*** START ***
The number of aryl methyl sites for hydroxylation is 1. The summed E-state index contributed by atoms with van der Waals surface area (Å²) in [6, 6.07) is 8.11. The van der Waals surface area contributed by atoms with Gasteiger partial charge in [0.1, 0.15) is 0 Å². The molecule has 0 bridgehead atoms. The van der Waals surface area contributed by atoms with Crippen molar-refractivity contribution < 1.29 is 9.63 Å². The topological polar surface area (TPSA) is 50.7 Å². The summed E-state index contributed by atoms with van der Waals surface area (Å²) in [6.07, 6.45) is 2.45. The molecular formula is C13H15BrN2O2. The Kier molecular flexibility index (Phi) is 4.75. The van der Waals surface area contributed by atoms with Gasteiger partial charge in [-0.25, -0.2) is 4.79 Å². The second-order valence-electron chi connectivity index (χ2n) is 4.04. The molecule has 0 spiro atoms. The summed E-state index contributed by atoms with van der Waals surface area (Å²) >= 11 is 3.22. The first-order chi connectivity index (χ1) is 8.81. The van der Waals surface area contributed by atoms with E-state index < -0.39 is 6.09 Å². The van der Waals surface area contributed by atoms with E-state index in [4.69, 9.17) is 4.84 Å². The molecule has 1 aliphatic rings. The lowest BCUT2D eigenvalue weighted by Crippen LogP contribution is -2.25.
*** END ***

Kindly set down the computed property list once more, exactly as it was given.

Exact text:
The number of aryl methyl sites for hydroxylation is 1. The summed E-state index contributed by atoms with van der Waals surface area (Å²) in [6, 6.07) is 8.11. The van der Waals surface area contributed by atoms with Gasteiger partial charge in [0.1, 0.15) is 0 Å². The molecule has 0 bridgehead atoms. The van der Waals surface area contributed by atoms with Crippen molar-refractivity contribution < 1.29 is 9.63 Å². The topological polar surface area (TPSA) is 50.7 Å². The summed E-state index contributed by atoms with van der Waals surface area (Å²) in [6.07, 6.45) is 2.45. The molecular formula is C13H15BrN2O2. The Kier molecular flexibility index (Phi) is 4.75. The van der Waals surface area contributed by atoms with Gasteiger partial charge in [-0.25, -0.2) is 4.79 Å². The second-order valence-electron chi connectivity index (χ2n) is 4.04. The molecule has 0 spiro atoms. The summed E-state index contributed by atoms with van der Waals surface area (Å²) >= 11 is 3.22. The first-order chi connectivity index (χ1) is 8.81. The van der Waals surface area contributed by atoms with E-state index < -0.39 is 6.09 Å². The van der Waals surface area contributed by atoms with E-state index in [4.69, 9.17) is 4.84 Å². The molecule has 1 aliphatic rings. The lowest BCUT2D eigenvalue weighted by Crippen LogP contribution is -2.25.